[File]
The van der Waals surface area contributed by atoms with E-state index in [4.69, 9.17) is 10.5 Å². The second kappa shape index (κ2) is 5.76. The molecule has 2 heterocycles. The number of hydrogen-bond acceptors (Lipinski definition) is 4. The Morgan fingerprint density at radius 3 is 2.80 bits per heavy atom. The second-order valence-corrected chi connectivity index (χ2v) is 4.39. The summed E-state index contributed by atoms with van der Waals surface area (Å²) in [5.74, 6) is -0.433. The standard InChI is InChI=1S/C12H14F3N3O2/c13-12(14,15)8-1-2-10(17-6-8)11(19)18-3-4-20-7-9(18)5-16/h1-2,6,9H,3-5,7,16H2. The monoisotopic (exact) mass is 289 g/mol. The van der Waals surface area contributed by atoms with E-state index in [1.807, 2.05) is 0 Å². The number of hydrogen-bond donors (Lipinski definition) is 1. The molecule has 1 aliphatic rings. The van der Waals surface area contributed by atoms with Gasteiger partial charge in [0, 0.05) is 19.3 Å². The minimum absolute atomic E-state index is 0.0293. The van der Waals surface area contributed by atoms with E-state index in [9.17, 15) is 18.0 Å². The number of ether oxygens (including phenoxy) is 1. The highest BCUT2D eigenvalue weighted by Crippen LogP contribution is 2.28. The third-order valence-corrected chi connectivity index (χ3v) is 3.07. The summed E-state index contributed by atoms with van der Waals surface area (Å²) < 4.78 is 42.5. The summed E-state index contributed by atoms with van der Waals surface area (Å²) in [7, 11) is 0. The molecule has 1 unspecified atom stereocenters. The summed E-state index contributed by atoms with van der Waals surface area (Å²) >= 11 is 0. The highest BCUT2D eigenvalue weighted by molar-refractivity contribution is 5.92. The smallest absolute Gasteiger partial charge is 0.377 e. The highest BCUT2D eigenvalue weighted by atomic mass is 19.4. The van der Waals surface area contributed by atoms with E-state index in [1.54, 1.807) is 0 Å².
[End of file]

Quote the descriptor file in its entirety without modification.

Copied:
The van der Waals surface area contributed by atoms with E-state index in [4.69, 9.17) is 10.5 Å². The second kappa shape index (κ2) is 5.76. The molecule has 2 heterocycles. The number of hydrogen-bond acceptors (Lipinski definition) is 4. The Morgan fingerprint density at radius 3 is 2.80 bits per heavy atom. The second-order valence-corrected chi connectivity index (χ2v) is 4.39. The summed E-state index contributed by atoms with van der Waals surface area (Å²) in [5.74, 6) is -0.433. The standard InChI is InChI=1S/C12H14F3N3O2/c13-12(14,15)8-1-2-10(17-6-8)11(19)18-3-4-20-7-9(18)5-16/h1-2,6,9H,3-5,7,16H2. The monoisotopic (exact) mass is 289 g/mol. The van der Waals surface area contributed by atoms with E-state index in [1.807, 2.05) is 0 Å². The number of hydrogen-bond donors (Lipinski definition) is 1. The molecule has 1 aliphatic rings. The van der Waals surface area contributed by atoms with Gasteiger partial charge in [0, 0.05) is 19.3 Å². The minimum absolute atomic E-state index is 0.0293. The van der Waals surface area contributed by atoms with E-state index in [9.17, 15) is 18.0 Å². The number of ether oxygens (including phenoxy) is 1. The highest BCUT2D eigenvalue weighted by Crippen LogP contribution is 2.28. The third-order valence-corrected chi connectivity index (χ3v) is 3.07. The summed E-state index contributed by atoms with van der Waals surface area (Å²) < 4.78 is 42.5. The summed E-state index contributed by atoms with van der Waals surface area (Å²) in [7, 11) is 0. The molecule has 1 unspecified atom stereocenters. The summed E-state index contributed by atoms with van der Waals surface area (Å²) >= 11 is 0. The highest BCUT2D eigenvalue weighted by molar-refractivity contribution is 5.92. The smallest absolute Gasteiger partial charge is 0.377 e. The highest BCUT2D eigenvalue weighted by atomic mass is 19.4. The van der Waals surface area contributed by atoms with E-state index in [1.54, 1.807) is 0 Å².